It is a much faster business pace today with instant feedback from digital ads, social media and the ubiquitous email. It is easier to test a new event concept and determine the likelihood of its success with the marketplace. The ability to connect with a marketplace is also significantly easier through all the channels that exist in today’s trade show industry. Our teams work virtually, they are global, and events serve key niches regularly.

One thing that hasn’t changed is the focus of bringing a community together to share knowledge and have buyers and sellers trade challenges and solutions.

TSNN: What are some of the lessons you have learned being a part of this industry?

Guerre: I have been incredibly fortunate to have had strong mentors in the trade show business right from the start, and the lessons they have taught me are priceless. Sharing information is something that you rarely see in business, but in the event business it happens everyday and makes us all stronger.

David Johnson, my first boss, showed me this business and all the possibilities of how we can serve a market need, which is the only real reason you should launch an event.

Michael Hough, Denyse Selesnick and Lew Shomer showed me how to profitably launch and build a trade show as a small company without any real investment, but with passion for a market.

Don Pazour taught me how to be gracious, grow a business to the next level, make it more profitable…all at the same time.

David Audrain, Joel Davis, Phil McKay, Scott Goldman, John Failla, Carl Landau and so many more from my experience at SISO are a constant set of sharing peers that give me great counsel on launching & building our events.

TSNN: What is your favorite part of being in the industry?

Guerre: There are actually 2 fave parts for me:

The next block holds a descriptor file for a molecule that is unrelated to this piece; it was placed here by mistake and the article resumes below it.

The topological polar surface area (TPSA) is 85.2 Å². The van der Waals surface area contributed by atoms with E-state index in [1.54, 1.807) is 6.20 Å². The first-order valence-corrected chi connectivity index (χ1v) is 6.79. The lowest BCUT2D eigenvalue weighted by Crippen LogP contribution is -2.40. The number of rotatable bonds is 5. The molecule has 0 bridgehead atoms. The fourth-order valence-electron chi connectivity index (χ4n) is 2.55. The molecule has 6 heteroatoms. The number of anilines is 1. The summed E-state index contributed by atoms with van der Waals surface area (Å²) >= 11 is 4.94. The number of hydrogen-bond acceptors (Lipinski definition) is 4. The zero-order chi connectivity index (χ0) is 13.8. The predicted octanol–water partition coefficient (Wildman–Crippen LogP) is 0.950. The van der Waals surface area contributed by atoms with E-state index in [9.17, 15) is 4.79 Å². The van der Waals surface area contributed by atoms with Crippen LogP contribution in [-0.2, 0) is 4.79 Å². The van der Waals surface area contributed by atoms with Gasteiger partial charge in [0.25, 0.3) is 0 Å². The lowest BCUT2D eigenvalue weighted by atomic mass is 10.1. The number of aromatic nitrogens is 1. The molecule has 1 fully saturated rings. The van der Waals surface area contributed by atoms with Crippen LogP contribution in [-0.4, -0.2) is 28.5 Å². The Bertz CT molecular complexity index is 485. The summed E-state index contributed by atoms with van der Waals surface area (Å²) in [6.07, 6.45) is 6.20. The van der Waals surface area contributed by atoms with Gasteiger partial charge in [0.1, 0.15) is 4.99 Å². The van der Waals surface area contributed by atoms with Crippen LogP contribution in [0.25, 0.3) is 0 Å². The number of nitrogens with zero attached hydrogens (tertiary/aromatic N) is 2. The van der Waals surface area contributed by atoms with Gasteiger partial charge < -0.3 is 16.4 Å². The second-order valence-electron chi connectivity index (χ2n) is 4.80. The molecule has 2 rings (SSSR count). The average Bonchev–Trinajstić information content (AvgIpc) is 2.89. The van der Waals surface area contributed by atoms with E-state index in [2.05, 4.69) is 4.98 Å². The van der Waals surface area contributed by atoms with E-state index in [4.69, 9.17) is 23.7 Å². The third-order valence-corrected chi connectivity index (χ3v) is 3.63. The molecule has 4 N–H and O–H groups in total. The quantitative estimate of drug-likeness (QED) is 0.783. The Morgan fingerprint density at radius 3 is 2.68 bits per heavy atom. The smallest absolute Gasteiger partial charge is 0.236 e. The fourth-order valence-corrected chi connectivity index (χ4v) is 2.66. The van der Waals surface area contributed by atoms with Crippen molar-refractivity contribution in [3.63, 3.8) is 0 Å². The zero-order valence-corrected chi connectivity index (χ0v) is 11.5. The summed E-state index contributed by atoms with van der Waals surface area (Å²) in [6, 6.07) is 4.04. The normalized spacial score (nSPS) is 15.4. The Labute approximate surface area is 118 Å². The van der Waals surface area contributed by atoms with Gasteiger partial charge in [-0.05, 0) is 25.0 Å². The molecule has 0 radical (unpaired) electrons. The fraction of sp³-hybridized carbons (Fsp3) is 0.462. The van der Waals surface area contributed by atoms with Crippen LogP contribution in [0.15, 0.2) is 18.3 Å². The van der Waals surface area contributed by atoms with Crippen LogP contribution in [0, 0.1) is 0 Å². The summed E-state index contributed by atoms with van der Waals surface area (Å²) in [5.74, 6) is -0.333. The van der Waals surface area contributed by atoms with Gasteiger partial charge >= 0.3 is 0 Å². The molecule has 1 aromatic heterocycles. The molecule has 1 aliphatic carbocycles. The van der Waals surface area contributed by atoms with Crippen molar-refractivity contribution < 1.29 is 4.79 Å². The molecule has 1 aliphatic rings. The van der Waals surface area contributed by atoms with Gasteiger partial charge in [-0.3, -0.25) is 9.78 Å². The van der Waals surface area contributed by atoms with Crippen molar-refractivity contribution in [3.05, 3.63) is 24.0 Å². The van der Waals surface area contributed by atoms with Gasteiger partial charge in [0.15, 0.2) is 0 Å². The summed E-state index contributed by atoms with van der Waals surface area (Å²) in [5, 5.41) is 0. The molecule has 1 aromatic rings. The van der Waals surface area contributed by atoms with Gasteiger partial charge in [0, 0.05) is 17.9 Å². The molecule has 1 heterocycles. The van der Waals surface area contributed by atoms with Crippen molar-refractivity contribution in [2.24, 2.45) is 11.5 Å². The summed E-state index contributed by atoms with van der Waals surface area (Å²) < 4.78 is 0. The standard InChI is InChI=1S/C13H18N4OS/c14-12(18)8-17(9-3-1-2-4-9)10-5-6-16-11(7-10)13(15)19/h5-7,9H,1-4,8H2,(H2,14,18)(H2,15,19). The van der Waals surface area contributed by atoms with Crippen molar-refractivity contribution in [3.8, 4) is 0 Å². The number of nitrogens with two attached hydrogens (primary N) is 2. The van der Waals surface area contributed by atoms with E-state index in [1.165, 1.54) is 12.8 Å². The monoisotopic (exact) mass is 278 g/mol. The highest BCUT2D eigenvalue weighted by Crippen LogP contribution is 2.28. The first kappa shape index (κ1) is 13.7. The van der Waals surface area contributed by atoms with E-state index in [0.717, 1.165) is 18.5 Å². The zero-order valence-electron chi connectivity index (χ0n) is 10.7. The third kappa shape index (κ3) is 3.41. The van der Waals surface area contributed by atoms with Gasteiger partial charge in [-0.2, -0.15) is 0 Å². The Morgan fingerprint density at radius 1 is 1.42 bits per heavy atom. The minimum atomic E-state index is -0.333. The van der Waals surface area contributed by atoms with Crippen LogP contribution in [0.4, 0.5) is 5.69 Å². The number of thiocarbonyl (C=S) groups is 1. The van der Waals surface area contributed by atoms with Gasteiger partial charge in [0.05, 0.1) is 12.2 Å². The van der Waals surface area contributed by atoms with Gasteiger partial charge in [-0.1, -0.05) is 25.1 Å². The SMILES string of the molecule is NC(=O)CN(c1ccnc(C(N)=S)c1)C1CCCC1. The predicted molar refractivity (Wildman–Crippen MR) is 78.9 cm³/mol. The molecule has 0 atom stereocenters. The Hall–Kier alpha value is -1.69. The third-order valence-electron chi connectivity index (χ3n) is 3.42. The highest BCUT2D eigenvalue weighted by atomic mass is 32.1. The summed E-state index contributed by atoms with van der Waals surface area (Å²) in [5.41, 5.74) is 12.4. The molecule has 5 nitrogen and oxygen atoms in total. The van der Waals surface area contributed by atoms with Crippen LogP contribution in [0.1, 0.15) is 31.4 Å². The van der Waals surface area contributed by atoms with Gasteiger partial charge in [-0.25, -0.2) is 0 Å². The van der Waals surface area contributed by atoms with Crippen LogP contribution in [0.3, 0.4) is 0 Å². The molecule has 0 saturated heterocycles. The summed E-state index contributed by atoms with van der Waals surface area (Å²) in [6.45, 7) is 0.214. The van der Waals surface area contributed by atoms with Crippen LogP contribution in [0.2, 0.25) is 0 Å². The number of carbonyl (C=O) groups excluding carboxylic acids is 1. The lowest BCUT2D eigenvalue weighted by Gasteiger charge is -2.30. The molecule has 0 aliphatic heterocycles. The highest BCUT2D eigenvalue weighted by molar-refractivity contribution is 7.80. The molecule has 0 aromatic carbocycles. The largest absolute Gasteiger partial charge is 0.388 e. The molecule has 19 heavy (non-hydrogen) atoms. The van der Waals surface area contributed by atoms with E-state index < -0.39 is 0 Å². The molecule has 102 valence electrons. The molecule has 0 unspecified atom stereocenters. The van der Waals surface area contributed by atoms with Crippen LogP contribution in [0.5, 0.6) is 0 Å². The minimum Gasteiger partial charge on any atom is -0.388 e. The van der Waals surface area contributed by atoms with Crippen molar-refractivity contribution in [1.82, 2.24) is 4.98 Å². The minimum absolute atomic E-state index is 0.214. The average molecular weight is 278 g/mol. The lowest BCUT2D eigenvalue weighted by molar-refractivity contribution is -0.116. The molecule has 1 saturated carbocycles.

1.     The people! I truly love the great people I have met in the trade show industry. From the folks in the industries we serve, the awesome teams who made our shows successful over the years, and of course the great people who are all part of the trade show industry.

2.     Shows! That feeling you get when you start a show from scratch with your team. Finding the market need, developing the relationships, creating the marketplace and then seeing it all come to life…it is one of the most magical experiences that one can have.

TSNN: Anything you miss that you wish was still around?

Guerre: I’m a pretty optimistic person and stay focused on the present and future, so honestly there isn’t anything I really miss from the past, it was all a great adventure. If I had to pin down one item…I do kinda miss those big foam core backed floorplans. It was just cool to see them around the office every day, get colored in as booths were sold, contracted and collected $$$. Salesforce Reports and Online Floorplans don’t have quite the same feel.

TSNN: Anything you are thrilled went away?

Guerre: Fax machines!

TSNN: What do you hope your personal impact on the industry is?

Guerre: Hopefully I have given back at least a small amount back for what the industry has given me, which has been tremendous. I will continue to strive to give back, help new folks entering the industry, give advice and time to young entrepreneurs and promote the live event industry as a fantastic marketing channel for b2b marketers.

TSNN: Any wise words about what this industry means to you overall?

Guerre: I’m not sure this is wisdom but here are 2 quotes that I love which sum up much of what I have learned as a 25 year veteran in the trade show industry:

· “Anytime someone throws money at you…don’t duck!”- Sheldon Adelson

· “Everyone has a plan until they are punched in the face”- Mike Tyson